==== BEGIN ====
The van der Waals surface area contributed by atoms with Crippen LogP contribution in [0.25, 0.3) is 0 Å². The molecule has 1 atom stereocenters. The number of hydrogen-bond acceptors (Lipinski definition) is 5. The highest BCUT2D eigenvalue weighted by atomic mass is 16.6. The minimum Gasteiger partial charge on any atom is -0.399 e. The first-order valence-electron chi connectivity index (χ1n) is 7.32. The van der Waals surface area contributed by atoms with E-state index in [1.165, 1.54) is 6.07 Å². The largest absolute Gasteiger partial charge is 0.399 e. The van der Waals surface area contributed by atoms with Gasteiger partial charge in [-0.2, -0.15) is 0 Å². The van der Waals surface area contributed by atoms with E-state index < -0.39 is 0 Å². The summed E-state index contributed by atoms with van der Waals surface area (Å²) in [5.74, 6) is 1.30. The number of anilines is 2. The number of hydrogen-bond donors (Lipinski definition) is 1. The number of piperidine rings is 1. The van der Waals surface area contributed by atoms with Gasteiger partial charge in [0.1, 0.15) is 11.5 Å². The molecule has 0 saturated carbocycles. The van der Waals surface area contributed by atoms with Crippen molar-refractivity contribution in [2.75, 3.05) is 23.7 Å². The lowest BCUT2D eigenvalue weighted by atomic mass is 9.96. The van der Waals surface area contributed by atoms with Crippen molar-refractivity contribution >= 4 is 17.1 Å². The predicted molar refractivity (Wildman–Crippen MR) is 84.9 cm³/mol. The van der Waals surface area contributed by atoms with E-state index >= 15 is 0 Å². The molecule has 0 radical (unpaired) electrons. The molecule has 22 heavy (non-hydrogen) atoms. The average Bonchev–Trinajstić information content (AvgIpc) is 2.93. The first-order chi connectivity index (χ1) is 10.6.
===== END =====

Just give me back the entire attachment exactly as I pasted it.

The van der Waals surface area contributed by atoms with Crippen LogP contribution in [0.25, 0.3) is 0 Å². The molecule has 1 atom stereocenters. The number of hydrogen-bond acceptors (Lipinski definition) is 5. The highest BCUT2D eigenvalue weighted by atomic mass is 16.6. The minimum Gasteiger partial charge on any atom is -0.399 e. The first-order valence-electron chi connectivity index (χ1n) is 7.32. The van der Waals surface area contributed by atoms with E-state index in [1.165, 1.54) is 6.07 Å². The largest absolute Gasteiger partial charge is 0.399 e. The van der Waals surface area contributed by atoms with Gasteiger partial charge in [-0.2, -0.15) is 0 Å². The van der Waals surface area contributed by atoms with E-state index < -0.39 is 0 Å². The summed E-state index contributed by atoms with van der Waals surface area (Å²) in [5.74, 6) is 1.30. The number of anilines is 2. The number of hydrogen-bond donors (Lipinski definition) is 1. The number of piperidine rings is 1. The van der Waals surface area contributed by atoms with Gasteiger partial charge in [0.1, 0.15) is 11.5 Å². The molecule has 0 saturated carbocycles. The van der Waals surface area contributed by atoms with Crippen molar-refractivity contribution in [2.75, 3.05) is 23.7 Å². The lowest BCUT2D eigenvalue weighted by atomic mass is 9.96. The van der Waals surface area contributed by atoms with Crippen molar-refractivity contribution >= 4 is 17.1 Å². The predicted molar refractivity (Wildman–Crippen MR) is 84.9 cm³/mol. The van der Waals surface area contributed by atoms with E-state index >= 15 is 0 Å². The molecule has 0 radical (unpaired) electrons. The molecule has 22 heavy (non-hydrogen) atoms. The average Bonchev–Trinajstić information content (AvgIpc) is 2.93. The first-order chi connectivity index (χ1) is 10.6.